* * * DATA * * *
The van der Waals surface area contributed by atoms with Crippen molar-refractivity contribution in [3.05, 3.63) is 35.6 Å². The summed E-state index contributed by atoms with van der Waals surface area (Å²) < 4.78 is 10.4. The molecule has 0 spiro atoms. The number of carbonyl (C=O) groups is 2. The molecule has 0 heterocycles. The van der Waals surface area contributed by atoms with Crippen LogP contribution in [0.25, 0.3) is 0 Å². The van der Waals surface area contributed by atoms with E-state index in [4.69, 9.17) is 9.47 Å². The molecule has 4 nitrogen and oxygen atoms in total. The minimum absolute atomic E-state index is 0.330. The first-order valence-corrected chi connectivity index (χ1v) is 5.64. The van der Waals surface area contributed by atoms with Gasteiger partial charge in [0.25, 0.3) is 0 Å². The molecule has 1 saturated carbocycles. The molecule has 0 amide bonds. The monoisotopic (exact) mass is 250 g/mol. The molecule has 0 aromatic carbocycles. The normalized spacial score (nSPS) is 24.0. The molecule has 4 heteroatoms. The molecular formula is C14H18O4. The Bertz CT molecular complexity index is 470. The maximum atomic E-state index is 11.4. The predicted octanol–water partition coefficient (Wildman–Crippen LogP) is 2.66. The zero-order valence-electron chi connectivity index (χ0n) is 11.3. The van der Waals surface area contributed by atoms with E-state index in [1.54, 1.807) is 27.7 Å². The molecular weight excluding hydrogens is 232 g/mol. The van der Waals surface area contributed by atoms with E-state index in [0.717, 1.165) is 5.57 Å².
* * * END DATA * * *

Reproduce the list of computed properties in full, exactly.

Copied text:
The van der Waals surface area contributed by atoms with Crippen molar-refractivity contribution in [3.05, 3.63) is 35.6 Å². The summed E-state index contributed by atoms with van der Waals surface area (Å²) < 4.78 is 10.4. The molecule has 0 spiro atoms. The number of carbonyl (C=O) groups is 2. The molecule has 0 heterocycles. The van der Waals surface area contributed by atoms with Crippen LogP contribution in [0.25, 0.3) is 0 Å². The van der Waals surface area contributed by atoms with E-state index in [4.69, 9.17) is 9.47 Å². The molecule has 4 nitrogen and oxygen atoms in total. The minimum absolute atomic E-state index is 0.330. The first-order valence-corrected chi connectivity index (χ1v) is 5.64. The van der Waals surface area contributed by atoms with Gasteiger partial charge in [0.25, 0.3) is 0 Å². The molecule has 1 saturated carbocycles. The molecule has 0 amide bonds. The monoisotopic (exact) mass is 250 g/mol. The molecule has 0 aromatic carbocycles. The normalized spacial score (nSPS) is 24.0. The molecule has 4 heteroatoms. The molecular formula is C14H18O4. The Bertz CT molecular complexity index is 470. The maximum atomic E-state index is 11.4. The predicted octanol–water partition coefficient (Wildman–Crippen LogP) is 2.66. The zero-order valence-electron chi connectivity index (χ0n) is 11.3. The van der Waals surface area contributed by atoms with E-state index in [1.54, 1.807) is 27.7 Å². The molecular weight excluding hydrogens is 232 g/mol. The van der Waals surface area contributed by atoms with E-state index in [0.717, 1.165) is 5.57 Å².